'Vaclav And Lena' Find Love On A Brooklyn Boardwalk From the moment they meet in New York's Brighton Beach neighborhood, Vaclav and Lena make magic together. Each envisions a lifetime at the other's side — and then, one day, Lena disappears. Their story of love and assimilation sits at the heart of Haley Tanner's debut novel, Vaclav & Lena.
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'Vaclav And Lena' Find Love On A Brooklyn Boardwalk

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'Vaclav And Lena' Find Love On A Brooklyn Boardwalk

'Vaclav And Lena' Find Love On A Brooklyn Boardwalk

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This is WEEKEND EDITION from NPR News. Im Scott Simon.

Vaclav and Lena make magic together. They're five years old when they meet, Russian immigrant kids growing up in the Brighton Beach section of Brooklyn. Vaclav is clever, quick and eager to become American. Lena is anxious and shy. Vaclav learns magic tricks and performs shows in their neighborhood. Lena stands by as his assistant. She cherishes his boldness. He treasures her sweetness. They envision a lifetime together. Then one day, Lena disappears.

The story of a sweet, sublime love interrupted and regained is at the heart of Haley Tanners debut novel, which is getting rave reviews and offers for film rights, "Vaclav and Lena."

Haley Tanner joins us from New York.

Thanks so much for being with us.

Ms. HALEY TANNER (Author, "Vaclav and Lena"): Oh, I'm so excited to talk with you, Scott.

(Soundbite of laughter)

SIMON: Let's talk about these characters...

Ms. TANNER: Yeah.

SIMON: ...Vaclav and Lena. How did they ever come into your mind and heart?

Ms. TANNER: Like all fun, and excellent and addictive writing, these characters just sort of popped up out of thin air and spoke to me, and told me what they wanted to do. I actually almost feel like I can't take any credit for them.

SIMON: Vaclav can't wait to be an American. Vaclav is an American in all...

Ms. TANNER: He is an American.

Ms. TANNER: He walks with a John Wayne swagger through life, doesn't he...

Ms. TANNER: Mm-hmm.

Ms. TANNER: ...from the age of five?

Ms. TANNER: He is. And I actually - I think that probably one of the reasons I'll never be able to leave Brooklyn is that being an immigrant, and being an immigrant family in this immigrant experience, is not a moment on the way to becoming a full, assimilated American. It is being American. It's part of the American story and it always has been.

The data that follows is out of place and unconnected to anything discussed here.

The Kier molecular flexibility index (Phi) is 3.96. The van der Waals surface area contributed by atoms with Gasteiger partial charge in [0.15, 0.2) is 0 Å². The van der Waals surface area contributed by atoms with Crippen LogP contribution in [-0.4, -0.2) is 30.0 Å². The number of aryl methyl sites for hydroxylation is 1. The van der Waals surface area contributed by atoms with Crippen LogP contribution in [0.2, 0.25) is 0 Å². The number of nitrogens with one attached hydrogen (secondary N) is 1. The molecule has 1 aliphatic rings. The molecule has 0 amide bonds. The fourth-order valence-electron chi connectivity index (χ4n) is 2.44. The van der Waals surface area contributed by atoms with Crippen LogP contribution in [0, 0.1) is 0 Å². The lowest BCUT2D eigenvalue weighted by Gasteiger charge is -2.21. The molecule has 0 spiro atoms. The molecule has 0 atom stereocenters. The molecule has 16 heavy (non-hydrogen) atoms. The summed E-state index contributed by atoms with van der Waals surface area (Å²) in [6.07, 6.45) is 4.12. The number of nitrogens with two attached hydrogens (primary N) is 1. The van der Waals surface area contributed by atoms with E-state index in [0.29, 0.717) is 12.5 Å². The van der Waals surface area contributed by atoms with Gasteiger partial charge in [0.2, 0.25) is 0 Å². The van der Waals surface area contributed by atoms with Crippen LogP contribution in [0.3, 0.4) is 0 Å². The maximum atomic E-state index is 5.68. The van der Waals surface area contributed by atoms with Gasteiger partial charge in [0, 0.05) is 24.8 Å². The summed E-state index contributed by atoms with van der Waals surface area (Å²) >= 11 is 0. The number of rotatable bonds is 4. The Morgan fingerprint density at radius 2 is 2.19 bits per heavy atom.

So Vaclav and Lena are not un-American or on their way to being American. This is an absolutely American story.

SIMON: I think all that struck home with me when you have a wonderful scene when Vaclav and Lena, and Raisa - Vaclav's mother - go to, I guess, it's Coney Island and behold the Wonder Wheel.

(Soundbite of laughter)

Ms. TANNER: Yeah, behold the Wonder Wheel. There's a moment when it's Vaclav's and Lena's play date together and they go to Coney Island. And they look up at the Wonder Wheel and it's an amazing, ridiculous, American moment of this true Americana that's populated by people from the entire globe.

SIMON: At the heart of the story, alas, is just a very - an ugly crime, a shocker of a crime that figures into Lena's disappearance. I think I know where the betrayal of love comes in the novel, of where it comes from in your life and your imagination. How do you figure out a crime like this?

Ms. TANNER: This is not a spoiler. This is on the first page of the novel. Lena is neglected and the crime that happens to her later in the book is a more acute crime. And it's a more easily sensationalized crime. But I could see in Lena's personality, from the moment that she stepped onto the page, that she wasn't getting everything she needed at home, and that she was vulnerable because she was not cared for.

So the crime that happens to her is far too common amongst girls like her who are neglected in this way. And many people who read the book tell me that that moment is a shock. Unfortunately, statistically it's not a shocker. She's got no one speaking for her and she's got no one watching her.

SIMON: Vaclav comes to speak for her.

Ms. TANNER: Yes, he's her greatest advocate. And he ends up in a difficult position and so does his mother, because they want, of course, what's best for Lena. But that ends up being a really wrenching loss for them.

SIMON: Did you ever have a love like this when you were a kid?

Ms. TANNER: When I was a kid, I didn't have love like this. I had looked like this while I was writing the novel.

SIMON: Oh, this is your husband.

Ms. TANNER: This is my husband, yeah. My husband is on every single page of this book. Gavin died of stage four metastatic melanoma in February, which was just a couple of months before this book came out. And he had been diagnosed just a couple of months before we met, so it was a presence in our lives since day one. And in the most amazing way, we enjoyed every single moment that we had together.

So two weeks before he died, we went to Turks & Caicos and we were kayaking and talking on the beach about what he wanted for me and what he wanted for everyone we loved, and we were able to in some way say goodbye to each other. I think that what most people are surprised by is that our story together is not sad. And that this book is not sad. We traveled and we laughed and enjoyed every moment of it and watched silly TV and, you know, had baking disasters and made a mess of our apartment.

(Soundbite of laughter)

Ms. TANNER: And, you know, all of the wonderful little things, you know?

SIMON: Yeah.

Ms. TANNER: So, and thats, thats life.

SIMON: Haley Tanner. Her new novel, Vaclav and Lena.

Thanks so much for being with us, Haley.

Ms. TANNER: Oh, thank you so much, Scott. This was a pleasure.

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